Radio and Equipment Issues I have Experienced

ICOM CIV and Yaesu CAT Control USB and USB to Serial cables

Many of the cheaper USB ICOM CIV cables use the counterfeit Prolific chips and don’t always work reliably, especially with Windows 8 and 10.    Ebay store bluemax49ers offers cables at reasonable prices that work and also provides support for them.  I’ve also experienced more severe issues with Yaesu cat control using USB to serial converters and recommend purchasing your cables from this Ebay vendor.  If you have to use a USB to serial for serial control, look for FTDI chip based converter.  It may cost more but you will have less headaches.

A Death Threat on your ICOM 706MKIIG HF/6 meter PA

Heard horror stories of the 706MKIIG having blown finals and there are no OEM replacements available?   There is an issue that needs to be addressed that might save yours from an untimely demise. This dosn’t apply to a 706MKII so you don’t have to check it.  I am not sure about an original 706.  Over time the repeated insertion of the PL259 pushes the center pin back until it shorts out against the radio frame. This only happens on the HF/6 connector.

Remove the top cover (the one with the speaker).  At the rear of the radio where the HF/6 SO239 connector is located, remove all the screws on the circuit board covering that area and gently lift up slightly and slightly to the side. Do not try to remove it entirely, just enough to look into the area at the back of the SO239.  See the center pin with the wire soldered to it?  How close is it to the extruded frame of the radio to the rear?  Almost touching?  Mine was. There isn’t much space between the pin and the frame when the pin is properly seated.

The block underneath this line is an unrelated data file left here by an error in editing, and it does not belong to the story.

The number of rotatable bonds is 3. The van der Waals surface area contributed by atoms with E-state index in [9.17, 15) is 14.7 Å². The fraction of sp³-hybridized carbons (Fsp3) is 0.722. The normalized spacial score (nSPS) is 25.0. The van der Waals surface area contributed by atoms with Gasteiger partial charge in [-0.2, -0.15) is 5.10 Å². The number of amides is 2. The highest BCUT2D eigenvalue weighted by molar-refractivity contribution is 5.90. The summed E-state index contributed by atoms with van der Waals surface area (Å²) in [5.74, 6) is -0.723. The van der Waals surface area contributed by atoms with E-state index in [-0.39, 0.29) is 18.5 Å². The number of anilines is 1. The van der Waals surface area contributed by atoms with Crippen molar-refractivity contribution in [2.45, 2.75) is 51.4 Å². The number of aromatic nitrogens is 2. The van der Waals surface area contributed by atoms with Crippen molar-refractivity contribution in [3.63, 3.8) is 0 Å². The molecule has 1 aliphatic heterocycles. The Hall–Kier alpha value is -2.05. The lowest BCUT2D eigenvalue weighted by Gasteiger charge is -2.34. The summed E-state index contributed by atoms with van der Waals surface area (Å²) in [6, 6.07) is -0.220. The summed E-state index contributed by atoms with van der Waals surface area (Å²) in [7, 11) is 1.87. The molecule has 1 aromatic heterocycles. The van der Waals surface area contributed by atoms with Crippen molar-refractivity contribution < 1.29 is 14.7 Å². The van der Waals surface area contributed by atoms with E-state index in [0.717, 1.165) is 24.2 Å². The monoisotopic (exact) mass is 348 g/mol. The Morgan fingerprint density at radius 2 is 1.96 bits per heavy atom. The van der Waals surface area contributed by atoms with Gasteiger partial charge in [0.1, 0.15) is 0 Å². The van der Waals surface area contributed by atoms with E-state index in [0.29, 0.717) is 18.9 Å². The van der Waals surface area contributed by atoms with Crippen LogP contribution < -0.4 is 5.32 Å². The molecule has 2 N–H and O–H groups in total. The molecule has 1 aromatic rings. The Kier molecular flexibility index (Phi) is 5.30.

The Fix – Push the center pin forward into its original position. Insert an insulator of some sort behind the pin so it cannot move backwards.  I use a piece of Teflon block wedged behind the pin.  Reassemble and no more worries on shorting out your PA.

ICOM/YAESU/KENWOOD Power Output Issues

Recently one of my friends called and said his Icom was shutting off on transmit.  I told him to change out his power cable.  He argued with me it was not the problem.  He lost that argument after I convinced him to try a spare power cable.  This was the third time I have seen this issue. The first time I experienced it with a 706MKIIG I noticed the fuse holder got hot.  A little reading uncovered what was causing it.  The crimps on the wires to the fuse holder clips develop resistance in the connection over time.  Soldering the crimped areas  cures the problem.  This could also happen on the power plug end as they are also crimped.   Also the pins of the power connector itself can be at fault.

Swan Radio Issues